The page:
May 6, 2001 By Steve Towns
Internal operation of the certificate authority also ensures reliable storage of digital identities and eliminates worries about the long-term financial health of third-party PKI providers, according to Brent Crossland, the states deputy chief information officer.
"What do you do if your ASP goes bankrupt?" asked Crossland. "That was in the back of our minds all along, quite honestly."
Some differences between the Washington and Illinois PKI operations also are a matter of scope. Washington foresees its digital certificates being used to facilitate nearly any electronic transaction -- citizen to government, business to government, business to business or citizen to citizen.
At least initially, Illinois is taking a narrower approach, targeting dealings with state and local government. However, Crossland said use of state-issued digital signatures could migrate over time to commercial dealings, either through formal agreements or informally, much as drivers licenses evolved into a common method for verifying identity in the physical world.
"Were not ready to get there. There are a lot of liability issues, and there are a lot of questions to be answered," he said. "But if you look in the crystal ball, thats probably where things are headed."
Do the Math
Regardless of whether the certificate authority is outsourced or operated internally, the technology behind PKI systems is essentially the same. The certificate authority uses cryptography software to generate a pair of very large mathematically related prime numbers. One number is given to the user and designated the private key. The other -- the public key -- is stored in a directory by the certificate authority and is usually made widely available.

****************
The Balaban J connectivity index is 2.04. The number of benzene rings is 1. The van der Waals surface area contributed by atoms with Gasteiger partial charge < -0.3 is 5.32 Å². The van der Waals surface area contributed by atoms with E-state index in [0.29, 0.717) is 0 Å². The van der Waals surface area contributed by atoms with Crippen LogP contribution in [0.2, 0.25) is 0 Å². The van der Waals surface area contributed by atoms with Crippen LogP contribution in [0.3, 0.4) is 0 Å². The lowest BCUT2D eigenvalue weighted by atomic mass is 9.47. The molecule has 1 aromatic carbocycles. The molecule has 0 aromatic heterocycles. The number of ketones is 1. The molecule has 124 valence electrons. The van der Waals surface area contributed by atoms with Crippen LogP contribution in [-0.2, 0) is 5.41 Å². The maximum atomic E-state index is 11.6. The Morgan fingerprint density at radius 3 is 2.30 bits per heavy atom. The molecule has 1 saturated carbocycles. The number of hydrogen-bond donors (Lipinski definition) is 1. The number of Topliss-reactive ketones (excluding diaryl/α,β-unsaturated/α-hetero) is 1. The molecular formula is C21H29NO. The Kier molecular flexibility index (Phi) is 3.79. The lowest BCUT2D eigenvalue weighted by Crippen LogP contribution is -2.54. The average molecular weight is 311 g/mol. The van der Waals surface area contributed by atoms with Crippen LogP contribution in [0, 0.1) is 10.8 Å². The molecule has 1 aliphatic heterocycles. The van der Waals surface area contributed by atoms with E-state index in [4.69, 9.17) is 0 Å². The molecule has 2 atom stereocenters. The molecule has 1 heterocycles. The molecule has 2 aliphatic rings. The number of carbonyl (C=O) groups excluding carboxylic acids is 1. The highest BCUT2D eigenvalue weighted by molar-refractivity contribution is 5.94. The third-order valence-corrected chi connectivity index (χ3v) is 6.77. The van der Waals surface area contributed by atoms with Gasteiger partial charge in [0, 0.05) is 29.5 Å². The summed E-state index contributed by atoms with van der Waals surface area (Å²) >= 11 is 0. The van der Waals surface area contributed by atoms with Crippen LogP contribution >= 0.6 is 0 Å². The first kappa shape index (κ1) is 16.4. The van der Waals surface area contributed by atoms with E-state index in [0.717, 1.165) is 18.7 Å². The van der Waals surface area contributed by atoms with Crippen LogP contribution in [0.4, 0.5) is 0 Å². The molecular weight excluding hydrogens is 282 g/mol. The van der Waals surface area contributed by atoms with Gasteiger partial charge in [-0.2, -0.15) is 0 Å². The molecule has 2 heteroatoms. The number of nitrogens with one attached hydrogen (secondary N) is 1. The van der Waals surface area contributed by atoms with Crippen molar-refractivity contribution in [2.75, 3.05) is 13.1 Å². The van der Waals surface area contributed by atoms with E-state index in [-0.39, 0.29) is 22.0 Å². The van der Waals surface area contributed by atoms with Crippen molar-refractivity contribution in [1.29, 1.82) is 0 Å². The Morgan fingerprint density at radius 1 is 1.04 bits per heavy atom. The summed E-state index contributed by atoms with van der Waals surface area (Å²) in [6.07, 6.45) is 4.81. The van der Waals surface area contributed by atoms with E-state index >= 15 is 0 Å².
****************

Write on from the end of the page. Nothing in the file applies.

User IDs are issued in the form of an electronic certificate which, in addition to containing the private key, includes information about who the certificate belongs to, who issued the certificate and when the certificate expires. Certificates can be stored in a users Web browser or in a piece of hardware, such as a smart card or tiny plug-in USB device.
To complete a secure transaction, the user encrypts data with the private key, and the recipient unscrambles the message with the public key. The process provides a positive identity because only the unique key pair can encode and decode the message. In other words, if the public key unscrambles the message, the data must have come from the holder of the private key. The process also works in reverse, allowing someone with the public key to send a message that can only be read by someone with the matching private key.
Although the public and private keys are mathematically related, their length prevents someone from using one to figure out the other, said DSTs West. For instance, Washingtons PKI system uses numbers that are 1,024 characters long. "It will be a very long time before thats cracked," West said. "We will have moved and upgraded everyone to longer key lengths well before anyone even approaches breaking the code on these."
To ensure that data remains unaltered during transmission, the information is passed through whats known as a hashing algorithm, which creates a mathematical representation of the message. That representation is encrypted with the users private key and sent along with the message. At the other end, the recipient decrypts the message and runs it through the same hashing algorithm. If the hash file created by the recipient matches the hash file created by the sender, the data is unchanged.
Choose Your Security
Washington issues three levels of digital identification, offering standard, intermediate and high levels of security. By early March, the
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